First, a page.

Initially, the services administrative center receives a service registration call, step 501. This service registration call can occur at initial activation of the wireless device or, alternatively the call could be received at a time subsequent to activation when the user decides to take advantage of a new service offering or to change service subscriptions. Having received the registration call, the administrative center obtains the ESN of the mobile device, step 505. This information could be conveyed automatically by the mobile device. Alternatively, this information could be conveyed over a voice communication from the operator of the mobile device to the administrative center. The representative can then retrieve device capabilities from the ESN database, step 509. This ESN database may have been populated, in part, with reference to information received from a national distribution center or from the equipment manufacturers themselves. The national distribution center would keep track of all ESNs either sold or leased or awaiting sale or lease by the wireless service provider. Once the device capabilities have been retrieved the fields of the registration form can be populated with retrieved information, step 513. The subscriber can then identify the service or services desired and that information would be received by the administrative center, step 517. Having received the device capabilities, the representative can determine whether the capabilities are consistent with the requested service, step 521. If the device is capable of handling the requested service as determined in the decision step, 525 then the representative can obtain a location identifier of the subscriber at step 533. If, however, the device is not capable of handling the requested service then the registration attempt may be terminated. A few alternative arrangements are worth noting. First, the representative can make the determination based on an examination of device capabilities as set forth in the populated registration form. Alternatively, the system itself may automatically make a determination whereby any attempt by the representative to register the subscriber for a given service will be denied if the ESN indicates that the equipment is incompatible with the service. That is, the system could prevent any override by the representative and could automatically block registration for the desired service. As a further aside, rather than terminating the registration attempt completely as in step 529, it is possible to terminate that given registration attempt and prompt the representative and/or subscriber to make another attempt at registration, this time to a service consistent with the equipment capabilities.
Continuing at point B on FIG. 6, once the location identifier information is received, it is compared to information in the eligibility area database, step 603. A decision step then determines whether the subscriber location is eligible to receive the service, step 607. If it is not eligible then the registration attempt may be terminated, step 611. Alternatively, if the location is eligible then the system may register the ESN as a receiver of the requested service, step 615.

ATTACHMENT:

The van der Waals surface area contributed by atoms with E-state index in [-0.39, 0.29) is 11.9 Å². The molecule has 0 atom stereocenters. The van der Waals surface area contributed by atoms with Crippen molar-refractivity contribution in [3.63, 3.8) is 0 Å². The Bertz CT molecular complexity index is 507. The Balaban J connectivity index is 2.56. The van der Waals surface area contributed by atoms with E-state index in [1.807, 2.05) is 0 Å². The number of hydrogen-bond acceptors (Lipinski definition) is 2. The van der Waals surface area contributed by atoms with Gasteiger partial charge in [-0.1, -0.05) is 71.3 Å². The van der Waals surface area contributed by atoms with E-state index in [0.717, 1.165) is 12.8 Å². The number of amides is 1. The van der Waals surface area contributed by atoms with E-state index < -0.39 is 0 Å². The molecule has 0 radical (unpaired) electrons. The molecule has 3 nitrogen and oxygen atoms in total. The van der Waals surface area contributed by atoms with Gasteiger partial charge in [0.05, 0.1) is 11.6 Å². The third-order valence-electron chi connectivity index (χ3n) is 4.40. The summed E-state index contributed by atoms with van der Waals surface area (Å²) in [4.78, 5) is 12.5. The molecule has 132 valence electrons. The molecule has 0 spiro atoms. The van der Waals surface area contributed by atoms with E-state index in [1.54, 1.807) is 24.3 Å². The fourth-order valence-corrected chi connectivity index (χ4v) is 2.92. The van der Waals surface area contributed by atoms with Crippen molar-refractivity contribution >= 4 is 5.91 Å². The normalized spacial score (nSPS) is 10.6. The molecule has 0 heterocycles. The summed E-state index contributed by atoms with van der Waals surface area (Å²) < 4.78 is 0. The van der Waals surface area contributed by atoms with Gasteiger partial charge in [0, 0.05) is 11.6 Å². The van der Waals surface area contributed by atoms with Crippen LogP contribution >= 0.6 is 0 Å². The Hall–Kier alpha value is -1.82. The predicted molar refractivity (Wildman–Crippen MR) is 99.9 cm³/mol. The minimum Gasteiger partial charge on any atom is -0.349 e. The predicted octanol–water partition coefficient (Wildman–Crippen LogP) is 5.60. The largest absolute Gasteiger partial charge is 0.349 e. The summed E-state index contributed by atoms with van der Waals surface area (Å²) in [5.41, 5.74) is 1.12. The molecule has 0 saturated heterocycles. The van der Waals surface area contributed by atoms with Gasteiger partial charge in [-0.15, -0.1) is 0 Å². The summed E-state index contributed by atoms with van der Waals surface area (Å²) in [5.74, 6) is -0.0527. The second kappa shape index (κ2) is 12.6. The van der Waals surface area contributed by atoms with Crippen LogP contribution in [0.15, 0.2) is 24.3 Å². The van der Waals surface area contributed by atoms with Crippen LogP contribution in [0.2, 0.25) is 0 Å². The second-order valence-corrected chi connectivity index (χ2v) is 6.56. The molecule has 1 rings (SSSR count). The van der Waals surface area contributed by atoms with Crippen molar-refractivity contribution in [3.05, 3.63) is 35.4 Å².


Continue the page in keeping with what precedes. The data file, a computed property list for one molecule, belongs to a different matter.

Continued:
Just as described above, the terminating operation may only terminate as to this particular service request and may in fact either prompt the user to request an alternative service or may await additional information from the user as to whether any alternative services are of interest. Additionally, the termination may occur either by information provided to the representative or may occur automatically. That is, access to the eligibility area database may produce a message to the representative indicating that the potential subscriber is not eligible for the service given the “home” location of the subscriber. The representative could then propose an alternative to the initially requested service thereby terminating the attempt to register for the first service. Alternatively, the system could automatically terminate the registration attempt such that the representative could not override the system's limitations so that if the representative attempts to register the subscriber for the requested service that attempt will be thwarted.
The present invention provides a technique for filtering access to services and/or billing plans related to a communication service. In accordance with the present invention, equipment capability information and geographic eligibility information can be maintained as criteria for determining whether a party attempting to subscribe with a given communication device should be permitted to subscribe to the given service or billing rate. This arrangement facilitates the registration process while assuring that only those parties which should be eligible for a given service or billing plan are in fact given access to that service and billing plan.